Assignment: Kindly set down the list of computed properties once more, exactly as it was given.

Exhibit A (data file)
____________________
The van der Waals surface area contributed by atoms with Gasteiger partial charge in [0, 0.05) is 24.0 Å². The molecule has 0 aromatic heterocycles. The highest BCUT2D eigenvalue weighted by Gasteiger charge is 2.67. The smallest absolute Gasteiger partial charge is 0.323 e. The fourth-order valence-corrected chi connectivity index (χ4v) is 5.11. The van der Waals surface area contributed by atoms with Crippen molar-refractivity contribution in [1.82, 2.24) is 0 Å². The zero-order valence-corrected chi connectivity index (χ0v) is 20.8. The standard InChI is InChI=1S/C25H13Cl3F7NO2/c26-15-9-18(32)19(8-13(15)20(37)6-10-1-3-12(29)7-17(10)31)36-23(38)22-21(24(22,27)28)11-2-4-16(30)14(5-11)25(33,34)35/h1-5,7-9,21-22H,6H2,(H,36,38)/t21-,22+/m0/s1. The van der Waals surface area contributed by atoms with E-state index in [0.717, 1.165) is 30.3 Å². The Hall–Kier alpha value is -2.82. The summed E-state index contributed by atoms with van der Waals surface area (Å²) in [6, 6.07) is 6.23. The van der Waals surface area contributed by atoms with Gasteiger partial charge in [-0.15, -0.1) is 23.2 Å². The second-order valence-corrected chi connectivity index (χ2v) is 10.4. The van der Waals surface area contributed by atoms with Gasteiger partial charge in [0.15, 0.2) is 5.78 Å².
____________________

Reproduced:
The van der Waals surface area contributed by atoms with Gasteiger partial charge in [0, 0.05) is 24.0 Å². The molecule has 0 aromatic heterocycles. The highest BCUT2D eigenvalue weighted by Gasteiger charge is 2.67. The smallest absolute Gasteiger partial charge is 0.323 e. The fourth-order valence-corrected chi connectivity index (χ4v) is 5.11. The van der Waals surface area contributed by atoms with Crippen molar-refractivity contribution in [1.82, 2.24) is 0 Å². The zero-order valence-corrected chi connectivity index (χ0v) is 20.8. The standard InChI is InChI=1S/C25H13Cl3F7NO2/c26-15-9-18(32)19(8-13(15)20(37)6-10-1-3-12(29)7-17(10)31)36-23(38)22-21(24(22,27)28)11-2-4-16(30)14(5-11)25(33,34)35/h1-5,7-9,21-22H,6H2,(H,36,38)/t21-,22+/m0/s1. The van der Waals surface area contributed by atoms with E-state index in [0.717, 1.165) is 30.3 Å². The Hall–Kier alpha value is -2.82. The summed E-state index contributed by atoms with van der Waals surface area (Å²) in [6, 6.07) is 6.23. The van der Waals surface area contributed by atoms with Gasteiger partial charge in [-0.15, -0.1) is 23.2 Å². The second-order valence-corrected chi connectivity index (χ2v) is 10.4. The van der Waals surface area contributed by atoms with Gasteiger partial charge in [0.15, 0.2) is 5.78 Å².